I would say, be proactive, and don't ignore anything, not the tiniest little PA dig, etc. Immediately response AS IF she had actually spoken directly to you instead of about you.
You need to school her in how to interact with you. By being a role model--not by lecturing her or by calling her out.
When she says, "Your mother is making pancakes this morning," you should *immediately* say, VERY PLEASANTLY, "Good morning, Mom, are you asking me to make pancakes for breakfast? Sounds great! You know, you can just ask me or tell me directly. I'd be happy to make whatever you ask for, but it's so much more pleasant if you actually talk to me directly, instead of making comments to someone else ABOUT me. That feels like such a criticism, and I only just got out of bed. I need to pee and walk the dog, and then I'll be ready to cook those pancakes."
(better yet, get one of the kids to walk the dog, if at all possible, so you can start cooking, since she was hungry)
In these situations, I try to "channel my inner day-care worker." The good ones can hold their temper even in the face of provocation, I think because they regard comments like this as *developmental signposts,* and not as a personal dig.
They'd say, "this is an indication that Mom is hungry, and probably feels frustrated at having to *ask* someone else, in her OWN home, to make a specific food for breakfast. It's an ordinary meal, and it's her house, and so she shouldn't have to feel like she's asking some almighty favor. So I'll just be pleasant to her, because that's what a grownup would do as a response here. And hopefully she'll take the hint about the proper tone to use."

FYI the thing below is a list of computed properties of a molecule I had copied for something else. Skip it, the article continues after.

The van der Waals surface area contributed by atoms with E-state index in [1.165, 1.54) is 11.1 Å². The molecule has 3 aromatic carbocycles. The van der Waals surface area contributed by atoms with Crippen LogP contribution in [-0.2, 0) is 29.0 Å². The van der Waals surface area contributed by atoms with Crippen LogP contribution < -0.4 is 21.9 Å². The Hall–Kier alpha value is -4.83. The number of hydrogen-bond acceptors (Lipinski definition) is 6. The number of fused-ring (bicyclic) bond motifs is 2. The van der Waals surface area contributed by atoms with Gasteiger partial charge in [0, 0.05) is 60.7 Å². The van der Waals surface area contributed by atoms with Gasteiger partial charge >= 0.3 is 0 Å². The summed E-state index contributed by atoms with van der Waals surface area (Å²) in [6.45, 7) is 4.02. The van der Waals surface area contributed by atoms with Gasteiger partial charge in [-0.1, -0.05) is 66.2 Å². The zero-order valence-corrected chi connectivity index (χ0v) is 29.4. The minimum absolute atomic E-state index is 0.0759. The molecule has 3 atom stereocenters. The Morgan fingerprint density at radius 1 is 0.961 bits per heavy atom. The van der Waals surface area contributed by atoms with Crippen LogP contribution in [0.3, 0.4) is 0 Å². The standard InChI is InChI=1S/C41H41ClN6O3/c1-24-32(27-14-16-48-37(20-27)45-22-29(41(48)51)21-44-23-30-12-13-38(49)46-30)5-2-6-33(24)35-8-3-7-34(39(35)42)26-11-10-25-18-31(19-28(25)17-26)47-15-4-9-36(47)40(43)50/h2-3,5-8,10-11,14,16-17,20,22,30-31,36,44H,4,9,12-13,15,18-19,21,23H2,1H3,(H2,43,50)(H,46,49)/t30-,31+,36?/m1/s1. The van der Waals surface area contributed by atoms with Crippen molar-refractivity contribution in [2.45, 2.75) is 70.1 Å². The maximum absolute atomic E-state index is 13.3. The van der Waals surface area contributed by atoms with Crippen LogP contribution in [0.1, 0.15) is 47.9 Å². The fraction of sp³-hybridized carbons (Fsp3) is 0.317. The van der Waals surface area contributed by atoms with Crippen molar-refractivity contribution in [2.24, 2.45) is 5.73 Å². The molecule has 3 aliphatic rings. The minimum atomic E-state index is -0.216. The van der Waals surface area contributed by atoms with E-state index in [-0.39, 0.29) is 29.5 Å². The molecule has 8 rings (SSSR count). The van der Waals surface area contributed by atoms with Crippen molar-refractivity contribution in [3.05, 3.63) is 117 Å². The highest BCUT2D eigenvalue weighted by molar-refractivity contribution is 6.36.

Or they'd assume that she wasn't being snotty (even if they KNEW she was), and then they'd say, "Oh, you want pancakes? Sounds good! I'll make them as soon as I'm done with the morning routine here." in a happy and breezy tone. Just pretend things are the way you WANT them to be, and sort of aggressively act as if they ARE that way, and you may find that they slide over eventually to BE that way, for real.
And they often use the vocabulary or wording that the other party should use. They might even say, "Just say, 'I want pancakes this morning,' and I'll know what to do."
And if you're going to do all the cooking, it might be a good idea to remove as many opportunities for clashing over this sort of stuff by making up a menu for three to four days out, w/ food choices and serving times, and stick to it as best you can. Then there won't BE the opportunity for her to make digs like this, etc.
And remember a couple of things from your mom's point of view.
She probably resents the idea that she should have to ASK for an ordinary meal at [what is for her] an ordinary mealtime in her own home. Especially when she's used to getting up at 6:30 and having autonomy and privacy, and now she doesn't because your family is here.
She probably is sort of instinctively "jabbing at" your family, which has descended upon her home.
But if you can decide that you're the "self-actualized" one, the "aware" one, then you can model the sort of conversations that should happen between considerate and pleasant adults. So just always "play the part" of the pleasant grownup.